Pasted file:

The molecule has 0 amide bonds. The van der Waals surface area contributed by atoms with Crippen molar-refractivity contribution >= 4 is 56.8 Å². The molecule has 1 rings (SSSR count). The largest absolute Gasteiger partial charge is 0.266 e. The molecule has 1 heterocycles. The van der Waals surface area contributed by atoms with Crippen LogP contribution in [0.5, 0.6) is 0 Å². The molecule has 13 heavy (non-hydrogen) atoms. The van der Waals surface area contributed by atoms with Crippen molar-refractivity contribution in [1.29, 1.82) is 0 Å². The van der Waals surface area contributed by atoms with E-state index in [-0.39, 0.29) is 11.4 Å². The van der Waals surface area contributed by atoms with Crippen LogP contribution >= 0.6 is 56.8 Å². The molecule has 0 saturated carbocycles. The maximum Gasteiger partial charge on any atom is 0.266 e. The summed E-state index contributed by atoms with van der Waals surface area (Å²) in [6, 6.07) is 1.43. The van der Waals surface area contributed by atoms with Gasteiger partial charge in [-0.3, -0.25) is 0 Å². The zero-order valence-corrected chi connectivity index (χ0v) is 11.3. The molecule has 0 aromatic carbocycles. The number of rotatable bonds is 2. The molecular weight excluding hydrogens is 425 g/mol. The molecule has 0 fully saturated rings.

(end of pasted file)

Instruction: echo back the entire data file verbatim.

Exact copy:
The molecule has 0 amide bonds. The van der Waals surface area contributed by atoms with Crippen molar-refractivity contribution >= 4 is 56.8 Å². The molecule has 1 rings (SSSR count). The largest absolute Gasteiger partial charge is 0.266 e. The molecule has 1 heterocycles. The van der Waals surface area contributed by atoms with Crippen LogP contribution in [0.5, 0.6) is 0 Å². The molecule has 13 heavy (non-hydrogen) atoms. The van der Waals surface area contributed by atoms with Crippen molar-refractivity contribution in [1.29, 1.82) is 0 Å². The van der Waals surface area contributed by atoms with E-state index in [-0.39, 0.29) is 11.4 Å². The van der Waals surface area contributed by atoms with Crippen LogP contribution >= 0.6 is 56.8 Å². The molecule has 0 saturated carbocycles. The maximum Gasteiger partial charge on any atom is 0.266 e. The summed E-state index contributed by atoms with van der Waals surface area (Å²) in [6, 6.07) is 1.43. The van der Waals surface area contributed by atoms with Gasteiger partial charge in [-0.3, -0.25) is 0 Å². The zero-order valence-corrected chi connectivity index (χ0v) is 11.3. The molecule has 0 aromatic carbocycles. The number of rotatable bonds is 2. The molecular weight excluding hydrogens is 425 g/mol. The molecule has 0 fully saturated rings.